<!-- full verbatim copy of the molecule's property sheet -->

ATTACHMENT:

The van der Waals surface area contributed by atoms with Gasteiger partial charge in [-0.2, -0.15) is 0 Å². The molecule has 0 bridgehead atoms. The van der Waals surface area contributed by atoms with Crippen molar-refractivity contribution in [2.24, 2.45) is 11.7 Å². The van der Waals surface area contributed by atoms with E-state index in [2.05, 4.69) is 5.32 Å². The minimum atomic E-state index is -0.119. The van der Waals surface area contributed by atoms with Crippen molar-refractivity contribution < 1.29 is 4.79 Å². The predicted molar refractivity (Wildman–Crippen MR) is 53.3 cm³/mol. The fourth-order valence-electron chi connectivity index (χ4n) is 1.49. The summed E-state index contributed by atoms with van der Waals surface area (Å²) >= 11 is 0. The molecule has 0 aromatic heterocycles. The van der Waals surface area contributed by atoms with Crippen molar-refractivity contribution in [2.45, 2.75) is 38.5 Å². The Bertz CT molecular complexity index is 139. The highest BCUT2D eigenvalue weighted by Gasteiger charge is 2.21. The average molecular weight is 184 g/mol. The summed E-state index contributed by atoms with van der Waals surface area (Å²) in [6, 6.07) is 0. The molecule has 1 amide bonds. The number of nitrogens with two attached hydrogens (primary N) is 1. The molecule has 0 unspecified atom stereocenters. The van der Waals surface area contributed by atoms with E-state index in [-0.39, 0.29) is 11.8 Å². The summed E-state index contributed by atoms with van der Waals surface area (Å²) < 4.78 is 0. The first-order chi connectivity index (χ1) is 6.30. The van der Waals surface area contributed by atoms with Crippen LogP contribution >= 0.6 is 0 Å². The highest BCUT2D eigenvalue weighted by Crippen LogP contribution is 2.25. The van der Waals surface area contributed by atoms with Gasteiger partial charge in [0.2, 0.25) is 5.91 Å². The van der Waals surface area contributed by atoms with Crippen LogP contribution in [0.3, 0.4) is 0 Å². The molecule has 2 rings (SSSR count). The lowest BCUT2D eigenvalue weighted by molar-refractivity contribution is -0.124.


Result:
The van der Waals surface area contributed by atoms with Gasteiger partial charge in [-0.2, -0.15) is 0 Å². The molecule has 0 bridgehead atoms. The van der Waals surface area contributed by atoms with Crippen molar-refractivity contribution in [2.24, 2.45) is 11.7 Å². The van der Waals surface area contributed by atoms with E-state index in [2.05, 4.69) is 5.32 Å². The minimum atomic E-state index is -0.119. The van der Waals surface area contributed by atoms with Crippen molar-refractivity contribution < 1.29 is 4.79 Å². The predicted molar refractivity (Wildman–Crippen MR) is 53.3 cm³/mol. The fourth-order valence-electron chi connectivity index (χ4n) is 1.49. The summed E-state index contributed by atoms with van der Waals surface area (Å²) >= 11 is 0. The molecule has 0 aromatic heterocycles. The van der Waals surface area contributed by atoms with Crippen molar-refractivity contribution in [2.45, 2.75) is 38.5 Å². The Bertz CT molecular complexity index is 139. The highest BCUT2D eigenvalue weighted by Gasteiger charge is 2.21. The average molecular weight is 184 g/mol. The summed E-state index contributed by atoms with van der Waals surface area (Å²) in [6, 6.07) is 0. The molecule has 1 amide bonds. The number of nitrogens with two attached hydrogens (primary N) is 1. The molecule has 0 unspecified atom stereocenters. The van der Waals surface area contributed by atoms with E-state index in [-0.39, 0.29) is 11.8 Å². The summed E-state index contributed by atoms with van der Waals surface area (Å²) < 4.78 is 0. The first-order chi connectivity index (χ1) is 6.30. The van der Waals surface area contributed by atoms with Crippen LogP contribution >= 0.6 is 0 Å². The highest BCUT2D eigenvalue weighted by Crippen LogP contribution is 2.25. The van der Waals surface area contributed by atoms with Gasteiger partial charge in [0.2, 0.25) is 5.91 Å². The van der Waals surface area contributed by atoms with Crippen LogP contribution in [0.3, 0.4) is 0 Å². The molecule has 2 rings (SSSR count). The lowest BCUT2D eigenvalue weighted by molar-refractivity contribution is -0.124.